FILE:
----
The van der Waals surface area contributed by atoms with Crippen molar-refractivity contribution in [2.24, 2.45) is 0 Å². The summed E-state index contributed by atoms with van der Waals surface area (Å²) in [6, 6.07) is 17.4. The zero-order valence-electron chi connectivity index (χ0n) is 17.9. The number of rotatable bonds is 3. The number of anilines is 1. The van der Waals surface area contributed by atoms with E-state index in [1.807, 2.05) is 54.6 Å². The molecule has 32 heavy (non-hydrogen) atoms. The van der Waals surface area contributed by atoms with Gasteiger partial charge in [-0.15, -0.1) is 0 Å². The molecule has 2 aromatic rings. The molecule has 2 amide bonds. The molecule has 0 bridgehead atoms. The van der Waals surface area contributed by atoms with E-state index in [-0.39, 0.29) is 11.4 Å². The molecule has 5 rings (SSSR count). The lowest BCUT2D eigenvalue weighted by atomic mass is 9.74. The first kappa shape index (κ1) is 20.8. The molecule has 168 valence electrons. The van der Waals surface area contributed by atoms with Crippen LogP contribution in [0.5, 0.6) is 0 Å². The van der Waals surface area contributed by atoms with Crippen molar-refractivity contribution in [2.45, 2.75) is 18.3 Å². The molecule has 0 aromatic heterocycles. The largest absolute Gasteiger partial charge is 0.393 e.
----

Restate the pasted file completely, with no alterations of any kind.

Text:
The van der Waals surface area contributed by atoms with Crippen molar-refractivity contribution in [2.24, 2.45) is 0 Å². The summed E-state index contributed by atoms with van der Waals surface area (Å²) in [6, 6.07) is 17.4. The zero-order valence-electron chi connectivity index (χ0n) is 17.9. The number of rotatable bonds is 3. The number of anilines is 1. The van der Waals surface area contributed by atoms with E-state index in [1.807, 2.05) is 54.6 Å². The molecule has 32 heavy (non-hydrogen) atoms. The van der Waals surface area contributed by atoms with Gasteiger partial charge in [-0.15, -0.1) is 0 Å². The molecule has 2 aromatic rings. The molecule has 2 amide bonds. The molecule has 0 bridgehead atoms. The van der Waals surface area contributed by atoms with E-state index in [-0.39, 0.29) is 11.4 Å². The molecule has 5 rings (SSSR count). The lowest BCUT2D eigenvalue weighted by atomic mass is 9.74. The first kappa shape index (κ1) is 20.8. The molecule has 168 valence electrons. The van der Waals surface area contributed by atoms with Crippen LogP contribution in [0.5, 0.6) is 0 Å². The van der Waals surface area contributed by atoms with Crippen molar-refractivity contribution in [2.45, 2.75) is 18.3 Å². The molecule has 0 aromatic heterocycles. The largest absolute Gasteiger partial charge is 0.393 e.